• I think I’ve hidden 75% of my Facebook friends and I assume they’ve done the same to me. In that respect, there’s really not that much that sends me into rages or even stresses me out. That’s probably one of the biggest tricks if you’re planning to stay on it.

  9. I’m very tempted to use my “work” email account to set up a new FB account purely to manage the page for one of my voluntary groups and to keep vaguely up to date with things in a group related to my voluntary stuff and to wind down my personal account with the aim of deleting it at some point over the next few months.

    My only problem is Messenger. I could hopefully get one of my friendship groups over to WhatsApp (but for now long)

    Has anyone with an Android phone ever gone back to the email address that their ISP gave them? As far as I can see, unless I want to get crazy technical, if I want a calendar and email and stuff syncing between devices, I’ve got to share my data with one of the big companies.


  10. As one half of a military spouse (and soon to be in the military myself), I have friends scattered all over the country from our various moves (and friends’ various moves). My family is mostly not on FB, which suits me fine because we are few and keep in touch in more traditional ways (ugh, the phone, but also text and group chats!).
    I’ve thought wistfully about leaving FB, but until enough of my friends jump ship, I will remain. It’s far too convenient to organize book clubs, brunches, and “let’s pretend we’re young” nights on the town.

  11. My struggle with Facebook has been the sunk cost. I started as a freshman in college in 2005 when FB was new and now there’s over 13 years of my adult life recorded there (what the hell). I have a large but close internet tribe that exists primarily on Facebook. My family is terrible at communicating, but at least we can see updates. And I still haven’t found a good replacement for messenger that I can get friends to use.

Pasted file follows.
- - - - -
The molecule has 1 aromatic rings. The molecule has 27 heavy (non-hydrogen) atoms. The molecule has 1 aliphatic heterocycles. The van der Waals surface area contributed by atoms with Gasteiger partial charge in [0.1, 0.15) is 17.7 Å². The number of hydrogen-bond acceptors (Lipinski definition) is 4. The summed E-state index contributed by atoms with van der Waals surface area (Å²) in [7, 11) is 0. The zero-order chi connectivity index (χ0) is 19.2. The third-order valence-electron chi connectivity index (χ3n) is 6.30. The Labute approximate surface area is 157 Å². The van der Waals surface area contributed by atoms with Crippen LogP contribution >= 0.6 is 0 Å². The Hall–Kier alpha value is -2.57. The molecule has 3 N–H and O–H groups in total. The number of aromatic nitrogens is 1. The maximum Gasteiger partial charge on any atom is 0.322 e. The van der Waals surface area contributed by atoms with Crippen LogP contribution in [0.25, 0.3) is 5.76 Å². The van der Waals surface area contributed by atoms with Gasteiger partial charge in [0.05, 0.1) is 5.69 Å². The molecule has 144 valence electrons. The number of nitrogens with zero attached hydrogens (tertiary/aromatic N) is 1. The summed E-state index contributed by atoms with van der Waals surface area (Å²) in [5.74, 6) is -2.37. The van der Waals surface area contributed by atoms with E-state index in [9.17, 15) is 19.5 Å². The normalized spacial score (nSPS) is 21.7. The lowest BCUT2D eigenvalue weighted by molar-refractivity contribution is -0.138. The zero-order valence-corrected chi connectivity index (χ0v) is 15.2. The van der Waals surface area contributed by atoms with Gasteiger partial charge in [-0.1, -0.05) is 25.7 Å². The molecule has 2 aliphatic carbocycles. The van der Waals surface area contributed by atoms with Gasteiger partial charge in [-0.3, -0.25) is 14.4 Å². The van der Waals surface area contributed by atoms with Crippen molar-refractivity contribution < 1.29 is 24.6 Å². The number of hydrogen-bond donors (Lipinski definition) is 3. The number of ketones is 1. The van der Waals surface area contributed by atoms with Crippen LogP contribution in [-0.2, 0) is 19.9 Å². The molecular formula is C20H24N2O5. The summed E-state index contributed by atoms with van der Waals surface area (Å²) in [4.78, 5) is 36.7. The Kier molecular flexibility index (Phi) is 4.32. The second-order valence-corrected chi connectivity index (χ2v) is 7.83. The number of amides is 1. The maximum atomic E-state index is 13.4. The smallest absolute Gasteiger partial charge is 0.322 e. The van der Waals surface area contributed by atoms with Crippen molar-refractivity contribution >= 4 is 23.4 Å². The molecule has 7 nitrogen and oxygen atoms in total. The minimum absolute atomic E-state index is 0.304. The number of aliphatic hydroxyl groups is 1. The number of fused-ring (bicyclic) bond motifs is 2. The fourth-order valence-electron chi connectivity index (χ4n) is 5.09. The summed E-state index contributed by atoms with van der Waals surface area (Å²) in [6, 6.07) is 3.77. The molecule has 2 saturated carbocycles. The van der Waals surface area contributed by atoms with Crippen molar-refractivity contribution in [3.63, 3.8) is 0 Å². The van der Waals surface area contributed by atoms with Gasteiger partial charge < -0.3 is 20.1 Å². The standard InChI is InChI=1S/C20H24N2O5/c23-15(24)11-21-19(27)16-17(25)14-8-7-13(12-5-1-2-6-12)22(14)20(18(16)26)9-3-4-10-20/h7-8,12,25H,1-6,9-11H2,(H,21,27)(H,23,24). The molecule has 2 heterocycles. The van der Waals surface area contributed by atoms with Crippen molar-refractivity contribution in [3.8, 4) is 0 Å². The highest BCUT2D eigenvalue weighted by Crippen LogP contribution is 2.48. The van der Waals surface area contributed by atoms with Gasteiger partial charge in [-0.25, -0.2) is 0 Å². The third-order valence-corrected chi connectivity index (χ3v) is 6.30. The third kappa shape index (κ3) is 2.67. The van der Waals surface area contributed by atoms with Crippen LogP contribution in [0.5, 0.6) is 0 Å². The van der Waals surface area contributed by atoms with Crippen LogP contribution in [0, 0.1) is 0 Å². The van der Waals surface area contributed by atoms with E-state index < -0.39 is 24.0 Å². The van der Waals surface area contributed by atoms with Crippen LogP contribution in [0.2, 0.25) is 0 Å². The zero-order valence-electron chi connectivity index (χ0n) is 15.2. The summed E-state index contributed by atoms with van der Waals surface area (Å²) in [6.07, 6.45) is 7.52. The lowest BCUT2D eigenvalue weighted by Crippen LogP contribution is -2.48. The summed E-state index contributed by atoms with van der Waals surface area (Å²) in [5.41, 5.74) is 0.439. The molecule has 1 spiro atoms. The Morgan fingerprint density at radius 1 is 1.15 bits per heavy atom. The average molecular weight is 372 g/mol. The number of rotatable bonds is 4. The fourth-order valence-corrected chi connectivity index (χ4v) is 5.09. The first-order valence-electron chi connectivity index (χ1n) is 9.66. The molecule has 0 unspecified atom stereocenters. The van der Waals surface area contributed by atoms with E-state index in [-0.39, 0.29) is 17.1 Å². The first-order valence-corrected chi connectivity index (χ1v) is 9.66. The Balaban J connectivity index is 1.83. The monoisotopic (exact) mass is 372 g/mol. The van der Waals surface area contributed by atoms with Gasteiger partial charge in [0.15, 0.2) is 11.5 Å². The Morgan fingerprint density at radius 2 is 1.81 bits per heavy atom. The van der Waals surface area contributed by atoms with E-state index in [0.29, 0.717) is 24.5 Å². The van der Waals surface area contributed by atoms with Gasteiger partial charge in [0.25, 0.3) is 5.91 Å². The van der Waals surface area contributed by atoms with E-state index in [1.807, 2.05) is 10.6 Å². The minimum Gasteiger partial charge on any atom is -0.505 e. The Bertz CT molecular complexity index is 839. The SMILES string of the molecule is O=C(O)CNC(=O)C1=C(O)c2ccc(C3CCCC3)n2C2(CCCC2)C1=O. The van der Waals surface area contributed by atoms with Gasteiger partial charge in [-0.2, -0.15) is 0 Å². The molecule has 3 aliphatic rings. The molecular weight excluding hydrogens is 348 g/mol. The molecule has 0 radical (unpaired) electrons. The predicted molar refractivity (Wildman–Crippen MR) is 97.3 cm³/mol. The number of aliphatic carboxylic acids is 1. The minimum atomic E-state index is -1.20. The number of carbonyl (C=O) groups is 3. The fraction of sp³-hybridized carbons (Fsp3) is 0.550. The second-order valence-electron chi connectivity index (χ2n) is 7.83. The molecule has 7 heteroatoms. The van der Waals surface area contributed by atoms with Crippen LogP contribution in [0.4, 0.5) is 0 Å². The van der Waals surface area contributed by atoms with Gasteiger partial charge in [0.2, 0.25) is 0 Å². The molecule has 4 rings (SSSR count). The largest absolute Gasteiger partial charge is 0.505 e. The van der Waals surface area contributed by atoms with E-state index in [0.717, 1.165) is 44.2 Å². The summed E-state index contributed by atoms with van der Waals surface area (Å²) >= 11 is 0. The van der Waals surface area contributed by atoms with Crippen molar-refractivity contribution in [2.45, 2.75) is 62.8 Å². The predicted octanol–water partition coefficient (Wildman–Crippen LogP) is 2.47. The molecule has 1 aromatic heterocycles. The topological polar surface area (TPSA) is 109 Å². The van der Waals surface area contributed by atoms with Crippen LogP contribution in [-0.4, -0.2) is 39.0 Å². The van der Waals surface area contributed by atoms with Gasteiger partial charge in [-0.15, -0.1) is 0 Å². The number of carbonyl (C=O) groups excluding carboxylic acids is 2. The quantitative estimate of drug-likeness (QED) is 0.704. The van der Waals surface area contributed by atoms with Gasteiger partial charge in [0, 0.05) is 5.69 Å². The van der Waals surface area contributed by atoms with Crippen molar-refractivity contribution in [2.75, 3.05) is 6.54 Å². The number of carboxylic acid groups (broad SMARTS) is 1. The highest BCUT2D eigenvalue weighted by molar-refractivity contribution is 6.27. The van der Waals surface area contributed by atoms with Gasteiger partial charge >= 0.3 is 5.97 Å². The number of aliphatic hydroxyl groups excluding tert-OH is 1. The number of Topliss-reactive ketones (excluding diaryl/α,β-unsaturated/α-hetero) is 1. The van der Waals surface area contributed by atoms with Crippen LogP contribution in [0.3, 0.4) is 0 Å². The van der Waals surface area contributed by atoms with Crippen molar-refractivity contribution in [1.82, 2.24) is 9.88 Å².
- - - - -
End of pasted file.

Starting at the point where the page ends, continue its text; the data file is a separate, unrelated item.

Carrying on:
Mid last election cycle I started blocking all political meme pages, because I was really uncomfortable with how much manipulation/propoganda was going on. I’m working hard to get my feed down to ‘real things’ but it’s always a struggle. Plus, strip away all the extra stuff and you find that people aren’t really posting real updates like they used to.

    • Your reason is very similar to mine. I joined FB back in 2004 I believe, just when my network was my college. I have so many pictures from college and then over the last 14 years. I think mentally, that’s the hardest for me to deal with, the fact that unless I want to save all of those photos, I’ll be deleting something that honestly I don’t even look at but I like knowing is there. I’ve deactivated my account as of last week and I’ve deactivated it before, and while I was off, people forgot I existed. My friends had events that they only used FB events to talk about and they forgot to invite me until last minute because they assumed that everyone saw the invite.

      Also I can’t stand the politics because it seems like no one respects other’s opinions anymore. I put something on my wall during the 2016 primaries and my gram thought it was her place to come and start an argument. I told her, I don’t come and write on your wall with all your opinions that I don’t agree with, don’t do that on mine. There’s also no original content, everyone seems to just reshare some video or meme they found and don’t add any original comments. I hate what FB has become.